Program Director Rachel Arnow-Richman spoke in March at a Suffolk Law School conference which explored the topic “Contract as Promise at 30: The Future of Contract Theory.” The conference assessed approaches to contract theory developing in the 30 years since the 1981 publication of Charles Fried’s Contract as Promise. Professor Arnow-Richman probed the “competing impulses” between informal norms and practices governing employment relationships, from which contractual obligations can arise, and employers’ use of express language to define and limit those same obligations. “Using such ‘disclaimer’ language,” she holds, “employers have in many instances successfully limited the extent to which their promises become legally binding and preserved the power to alter their priorities unilaterally.” She suggests that applying a contract perspective to the employment relationship might return balance to it, where, for example, a basic contract duty like good faith is understood to be a backdrop against which an employer’s reservation of rights is read.
Last November, Professor Roberto Corrada participated in a Wake Forest Law School symposium commemorating the 20th anniversary of the Civil Rights Act of 1991 and asking the question, “What Does the Future Hold?” He addressed how views expressed by Supreme Court Justice Anthony Kennedy in a recent Title VII disparate impact case (Ricci v. Stefano, 2009) may signal an emerging legal standard in affirmative action case law, given Justice Kennedy’s adoption of the “swing vote” role formerly held by Justice Sandra Day O’Connor. that standard, Professor Corrada argues, permits a city government to adopt a voluntary affirmative action program grounded in a statistical analysis of sufficient rigor that demonstrates systemic discrimination.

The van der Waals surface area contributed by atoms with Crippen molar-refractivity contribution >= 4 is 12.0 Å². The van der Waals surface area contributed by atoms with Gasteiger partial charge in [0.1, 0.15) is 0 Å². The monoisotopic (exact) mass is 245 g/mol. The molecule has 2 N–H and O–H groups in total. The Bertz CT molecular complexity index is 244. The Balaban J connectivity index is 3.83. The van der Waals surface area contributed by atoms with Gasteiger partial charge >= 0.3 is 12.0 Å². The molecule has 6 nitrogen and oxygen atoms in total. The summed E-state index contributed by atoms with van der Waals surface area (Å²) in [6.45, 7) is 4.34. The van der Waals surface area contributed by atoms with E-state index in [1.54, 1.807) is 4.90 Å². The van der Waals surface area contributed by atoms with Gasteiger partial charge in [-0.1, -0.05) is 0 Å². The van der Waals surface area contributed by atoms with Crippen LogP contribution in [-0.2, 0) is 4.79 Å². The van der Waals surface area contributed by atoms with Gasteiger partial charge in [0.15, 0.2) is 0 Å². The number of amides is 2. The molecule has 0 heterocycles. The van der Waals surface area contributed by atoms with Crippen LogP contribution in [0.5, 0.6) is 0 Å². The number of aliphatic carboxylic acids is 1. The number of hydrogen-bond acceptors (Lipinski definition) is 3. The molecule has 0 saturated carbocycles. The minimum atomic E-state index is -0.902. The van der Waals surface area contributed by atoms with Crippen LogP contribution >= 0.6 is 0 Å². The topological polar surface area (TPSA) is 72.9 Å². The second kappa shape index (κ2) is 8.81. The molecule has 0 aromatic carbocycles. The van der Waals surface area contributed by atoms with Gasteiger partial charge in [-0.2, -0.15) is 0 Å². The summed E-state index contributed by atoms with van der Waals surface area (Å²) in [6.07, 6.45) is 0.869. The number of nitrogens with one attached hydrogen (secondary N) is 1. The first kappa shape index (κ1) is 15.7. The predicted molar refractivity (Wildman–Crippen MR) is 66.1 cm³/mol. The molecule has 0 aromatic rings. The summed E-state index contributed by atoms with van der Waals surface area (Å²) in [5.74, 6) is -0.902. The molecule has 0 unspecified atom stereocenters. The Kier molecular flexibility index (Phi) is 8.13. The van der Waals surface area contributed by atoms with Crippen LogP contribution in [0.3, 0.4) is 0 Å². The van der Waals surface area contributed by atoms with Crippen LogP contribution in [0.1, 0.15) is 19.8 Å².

The work presented by Professors Arnow-Richman and Corrada will see print in future law review issues published by the respective law schools at which they spoke.